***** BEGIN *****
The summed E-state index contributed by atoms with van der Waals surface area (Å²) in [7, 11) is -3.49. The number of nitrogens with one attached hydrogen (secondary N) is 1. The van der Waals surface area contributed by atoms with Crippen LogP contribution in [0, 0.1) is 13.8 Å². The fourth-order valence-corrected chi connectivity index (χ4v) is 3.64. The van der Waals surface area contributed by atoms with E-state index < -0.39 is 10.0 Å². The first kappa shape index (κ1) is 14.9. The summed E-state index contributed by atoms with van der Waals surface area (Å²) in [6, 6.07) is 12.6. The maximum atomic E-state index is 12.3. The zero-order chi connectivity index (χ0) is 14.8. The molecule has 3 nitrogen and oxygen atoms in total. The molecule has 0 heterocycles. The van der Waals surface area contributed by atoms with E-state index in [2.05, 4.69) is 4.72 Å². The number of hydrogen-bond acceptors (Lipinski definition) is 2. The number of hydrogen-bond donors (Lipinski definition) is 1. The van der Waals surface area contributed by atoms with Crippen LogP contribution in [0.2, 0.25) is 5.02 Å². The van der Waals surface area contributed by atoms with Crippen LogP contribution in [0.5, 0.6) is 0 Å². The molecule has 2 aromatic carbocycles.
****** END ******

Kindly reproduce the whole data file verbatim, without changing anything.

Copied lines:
The summed E-state index contributed by atoms with van der Waals surface area (Å²) in [7, 11) is -3.49. The number of nitrogens with one attached hydrogen (secondary N) is 1. The van der Waals surface area contributed by atoms with Crippen LogP contribution in [0, 0.1) is 13.8 Å². The fourth-order valence-corrected chi connectivity index (χ4v) is 3.64. The van der Waals surface area contributed by atoms with E-state index < -0.39 is 10.0 Å². The first kappa shape index (κ1) is 14.9. The summed E-state index contributed by atoms with van der Waals surface area (Å²) in [6, 6.07) is 12.6. The maximum atomic E-state index is 12.3. The zero-order chi connectivity index (χ0) is 14.8. The molecule has 3 nitrogen and oxygen atoms in total. The molecule has 0 heterocycles. The van der Waals surface area contributed by atoms with E-state index in [2.05, 4.69) is 4.72 Å². The number of hydrogen-bond acceptors (Lipinski definition) is 2. The number of hydrogen-bond donors (Lipinski definition) is 1. The van der Waals surface area contributed by atoms with Crippen LogP contribution in [0.2, 0.25) is 5.02 Å². The van der Waals surface area contributed by atoms with Crippen LogP contribution in [0.5, 0.6) is 0 Å². The molecule has 2 aromatic carbocycles.